The scientists didn’t fish the octopus up themselves. They actually bought several of them at a fish market in Brazil. It was red with little white spots all over it and not very big, although a dead octopus tends to shrink, especially when it’s out of water. The specimens were preserved in a jar of alcohol and brought back to the United States, where in 1852 they were studied by an expert on mollusks, Augustus Addison Gould. Octopuses are in the phylum Mollusca and Gould had examined lots and lots of octopuses. He decided this one was a new species and named it Callistoctopus furvus.

At some point the specimens were either lost or destroyed. Decades passed, then a century, then almost two centuries. Modern scientists thought Gould was probably wrong and that the little red octopus was one known from the Mediterranean Sea, Calistoctopus macropus. It’s red with little white spots, and has a mantle length only about 8 inches long, or 20 cm, although it has long arms and has been measured as almost five feet long, or 1.5 meters, if you include the arms. It lives in shallow water, where it spends a lot of time hunting for small animals that live in coral or in sea grass. It’s sometimes called the grass octopus.

Then a graduate student in Brazil named Manuella Dultra was studying octopuses, and part of her research involved talking to local fishers. They told her about an octopus that lived in shallow water and often buried itself in sand to hide, which is why they called it the sand octopus. They also said it was generally only seen when the wind blew from the east, and was more likely to be out and about during the new moon. Naturally Dultra wanted to find one. She asked the fishers to keep an eye out, and in 2013 she was given a freshly caught specimen.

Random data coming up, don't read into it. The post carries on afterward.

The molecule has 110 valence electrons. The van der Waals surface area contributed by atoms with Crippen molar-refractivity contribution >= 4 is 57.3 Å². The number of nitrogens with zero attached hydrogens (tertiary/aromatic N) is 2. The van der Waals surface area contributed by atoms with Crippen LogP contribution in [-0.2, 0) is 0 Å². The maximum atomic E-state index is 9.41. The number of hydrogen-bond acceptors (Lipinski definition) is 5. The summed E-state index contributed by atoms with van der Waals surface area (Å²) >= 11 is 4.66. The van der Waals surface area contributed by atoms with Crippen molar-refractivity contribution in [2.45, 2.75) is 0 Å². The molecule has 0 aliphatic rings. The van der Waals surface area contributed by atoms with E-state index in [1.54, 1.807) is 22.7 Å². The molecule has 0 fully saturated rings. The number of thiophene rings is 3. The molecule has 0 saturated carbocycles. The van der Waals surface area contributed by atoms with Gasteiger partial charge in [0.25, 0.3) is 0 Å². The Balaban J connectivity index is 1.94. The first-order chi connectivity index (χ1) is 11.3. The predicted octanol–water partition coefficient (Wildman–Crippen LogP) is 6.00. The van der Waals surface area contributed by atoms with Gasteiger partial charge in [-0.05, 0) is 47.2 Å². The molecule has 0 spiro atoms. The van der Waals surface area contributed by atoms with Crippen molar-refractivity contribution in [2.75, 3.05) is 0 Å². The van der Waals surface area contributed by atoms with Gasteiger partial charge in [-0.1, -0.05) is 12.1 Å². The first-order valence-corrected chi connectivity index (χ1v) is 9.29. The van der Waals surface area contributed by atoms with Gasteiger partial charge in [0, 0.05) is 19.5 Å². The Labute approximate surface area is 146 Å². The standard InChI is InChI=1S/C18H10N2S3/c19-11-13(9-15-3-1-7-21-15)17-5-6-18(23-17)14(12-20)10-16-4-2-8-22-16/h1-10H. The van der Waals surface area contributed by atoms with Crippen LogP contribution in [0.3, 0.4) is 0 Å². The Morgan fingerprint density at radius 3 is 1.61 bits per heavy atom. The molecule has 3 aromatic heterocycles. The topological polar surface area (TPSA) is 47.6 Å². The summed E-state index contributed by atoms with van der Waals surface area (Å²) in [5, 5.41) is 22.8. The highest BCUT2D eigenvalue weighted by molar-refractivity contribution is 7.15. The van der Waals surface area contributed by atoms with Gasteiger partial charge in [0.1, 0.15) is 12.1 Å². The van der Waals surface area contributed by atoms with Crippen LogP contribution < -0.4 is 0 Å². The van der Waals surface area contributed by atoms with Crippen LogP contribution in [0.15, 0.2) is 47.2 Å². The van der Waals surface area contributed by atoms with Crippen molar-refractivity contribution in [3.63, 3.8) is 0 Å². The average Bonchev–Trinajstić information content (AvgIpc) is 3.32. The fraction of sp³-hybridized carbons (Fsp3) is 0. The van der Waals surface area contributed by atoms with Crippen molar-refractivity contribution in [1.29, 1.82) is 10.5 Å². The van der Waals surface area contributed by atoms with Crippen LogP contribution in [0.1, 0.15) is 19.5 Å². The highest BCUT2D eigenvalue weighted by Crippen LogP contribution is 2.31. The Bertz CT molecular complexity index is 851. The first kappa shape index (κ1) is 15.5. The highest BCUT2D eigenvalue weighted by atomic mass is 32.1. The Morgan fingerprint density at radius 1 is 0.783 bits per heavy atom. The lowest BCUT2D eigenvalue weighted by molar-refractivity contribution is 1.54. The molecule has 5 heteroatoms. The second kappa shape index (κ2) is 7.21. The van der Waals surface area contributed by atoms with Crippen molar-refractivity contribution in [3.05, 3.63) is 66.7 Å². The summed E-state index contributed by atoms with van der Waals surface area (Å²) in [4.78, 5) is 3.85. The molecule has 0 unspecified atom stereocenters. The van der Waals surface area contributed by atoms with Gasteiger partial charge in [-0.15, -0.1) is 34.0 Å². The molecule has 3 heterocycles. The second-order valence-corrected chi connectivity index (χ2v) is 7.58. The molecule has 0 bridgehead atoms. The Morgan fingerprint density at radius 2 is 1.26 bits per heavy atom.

The biologists at Dultra’s university identified the octopus as C. macropus, the grass octopus. Dultra wasn’t so sure. She noticed a lot of differences that seemed significant, and decided to do more research. She and her team gathered genetic material from specimens the local fishers caught, and sure enough, it was different from the grass octopus.

At the same time, researchers in Mexico had also found a sand octopus that they thought might be C. furvus. When Dultra compared her specimens’ DNA profile with the DNA profile from the Mexican octopus, it matched.

The discovery is still very new and isn’t accepted by all scientists yet, not until more studies are completed. The sand octopus appears to be rare, and once it’s definitely identified as its own species or subspecies and we learn more about it, we can do more to protect it.

You can find Strange Animals Podcast at strangeanimalspodcast.blubrry.net. That’s blueberry without any E’s. If you have questions, comments, or suggestions for future episodes, email us at strangeanimalspodcast@gmail.com. If you like the podcast and want to help us out, leave us a rating and review on Apple Podcasts or Podchaser, or just tell a friend. We also have a Patreon at patreon.com/strangeanimalspodcast if you’d like to support us for as little as one dollar a month and get monthly bonus episodes.

Thanks for listening!

Episode 129: The blurry line between animals and plants

This week we’re looking at some really strange animals…or are they plants? Or both? We’ll start with the sea anemone, then learn about a sea slug that photosynthesizes like a plant (sort of), then learn a little about whether algae is a plant or an animal…and then we’re off and running through the wild world of carnivorous plants–including some carnivorous plants of mystery!